EU Relations with Tanzania


The United Republic of Tanzania in east Africa, borders on the Indian Ocean and has land borders with eight countries. Tanzania comprises the former colony of Tanganyika on the mainland and the former Protectorate of Zanzibar which were brought together in 1964 forming the United Republic of Tanzania. Zanzibar has its own President and a separate Parliament. Tanzania has a population of around 43.7 million. It is a political leader in Africa, a status obtained during the decolonisation period, when the country’s first president, Julius Nyerere played an important role in the Pan-African Movement.

Although politically stable, the country is heavily indebted and remains one of the world's poorest countries with over 30% of the population living below the poverty line. The economy relies heavily on agriculture and tourism. Mineral production (gold, diamonds, tanzanite) is the country's biggest source of economic growth. Supported by its development partners, who contribute some 40% of the country's total budget, the government is implementing its Poverty Reduction Strategy. Successes include school enrolment which has risen from 53% in 1999 to 97% in 2008. HIV/AIDS, however, remain a cause of premature death. Life expectancy was 51 in 2007.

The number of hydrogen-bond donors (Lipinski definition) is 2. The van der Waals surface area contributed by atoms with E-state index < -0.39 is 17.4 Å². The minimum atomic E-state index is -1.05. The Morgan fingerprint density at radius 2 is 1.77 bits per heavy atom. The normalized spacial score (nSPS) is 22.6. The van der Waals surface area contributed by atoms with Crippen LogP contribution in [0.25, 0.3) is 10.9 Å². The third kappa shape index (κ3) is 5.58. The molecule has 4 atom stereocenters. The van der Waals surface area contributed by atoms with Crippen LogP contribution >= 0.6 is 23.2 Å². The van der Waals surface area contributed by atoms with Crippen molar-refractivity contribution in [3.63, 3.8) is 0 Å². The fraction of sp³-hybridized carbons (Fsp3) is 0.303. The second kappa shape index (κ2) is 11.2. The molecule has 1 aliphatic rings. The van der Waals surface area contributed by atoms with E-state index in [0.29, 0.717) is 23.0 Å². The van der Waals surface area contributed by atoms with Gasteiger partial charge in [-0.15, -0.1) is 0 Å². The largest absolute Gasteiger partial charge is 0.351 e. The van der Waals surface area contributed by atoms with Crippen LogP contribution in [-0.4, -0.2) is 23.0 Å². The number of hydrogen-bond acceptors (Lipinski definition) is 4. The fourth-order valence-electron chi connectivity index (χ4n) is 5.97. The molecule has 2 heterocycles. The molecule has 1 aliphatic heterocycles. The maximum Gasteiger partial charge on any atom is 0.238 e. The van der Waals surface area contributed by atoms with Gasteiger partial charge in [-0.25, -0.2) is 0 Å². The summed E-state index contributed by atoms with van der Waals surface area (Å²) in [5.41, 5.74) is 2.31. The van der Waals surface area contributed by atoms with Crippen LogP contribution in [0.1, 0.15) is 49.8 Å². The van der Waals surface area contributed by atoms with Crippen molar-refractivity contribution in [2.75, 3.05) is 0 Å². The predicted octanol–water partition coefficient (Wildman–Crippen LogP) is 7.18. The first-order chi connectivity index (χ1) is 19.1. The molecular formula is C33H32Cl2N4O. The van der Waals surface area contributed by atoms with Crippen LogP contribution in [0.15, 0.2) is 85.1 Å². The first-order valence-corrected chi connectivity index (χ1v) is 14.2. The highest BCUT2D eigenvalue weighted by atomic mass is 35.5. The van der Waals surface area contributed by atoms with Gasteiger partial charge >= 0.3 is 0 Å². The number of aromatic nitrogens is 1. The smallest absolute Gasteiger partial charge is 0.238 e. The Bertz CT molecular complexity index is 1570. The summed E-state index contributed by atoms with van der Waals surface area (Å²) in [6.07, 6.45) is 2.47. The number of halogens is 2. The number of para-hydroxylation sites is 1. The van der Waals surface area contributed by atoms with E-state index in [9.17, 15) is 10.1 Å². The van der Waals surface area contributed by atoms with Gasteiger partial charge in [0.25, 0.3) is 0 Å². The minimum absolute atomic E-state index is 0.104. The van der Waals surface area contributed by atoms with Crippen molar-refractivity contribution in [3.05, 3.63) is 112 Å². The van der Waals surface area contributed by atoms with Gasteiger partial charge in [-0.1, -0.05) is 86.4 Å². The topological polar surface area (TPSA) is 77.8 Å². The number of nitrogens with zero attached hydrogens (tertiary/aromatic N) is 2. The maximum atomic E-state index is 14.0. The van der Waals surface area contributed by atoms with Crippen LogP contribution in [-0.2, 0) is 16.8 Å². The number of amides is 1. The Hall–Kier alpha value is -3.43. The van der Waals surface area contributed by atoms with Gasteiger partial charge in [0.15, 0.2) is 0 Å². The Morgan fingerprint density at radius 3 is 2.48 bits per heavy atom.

Key issues in EU-Tanzania relations

Tanzania has made much progress in implementing the aid effectiveness and donor harmonisation agendas. The EC is supporting the government’s poverty reduction strategy, called MKUKUTA, and participates with other donors in the Joint Assistance Strategy for Tanzania. The main focus of previous EC development programmes has been to assist the government’s poverty reduction strategy, mostly through budget support, in primary education, roads, water, legal and judicial reform, health and education.

The new EC development cycle (2008–13) allocates €555 million to Tanzania. Most of this (€305 million) is provided as general budget support for the country’s poverty reduction programme. A further €139 million is directed at sector budget support in the road sector and €55.5 million has been reserved for trade and regional integration.

The EC is supporting Tanzania in its efforts to promote regional integration, particularly in the East African Community Customs Union and the Southern African Development Community. The EU is negotiating a new Economic Partnership Agreement with Tanzania, a comprehensive trade agreement that includes trade alongside development cooperation.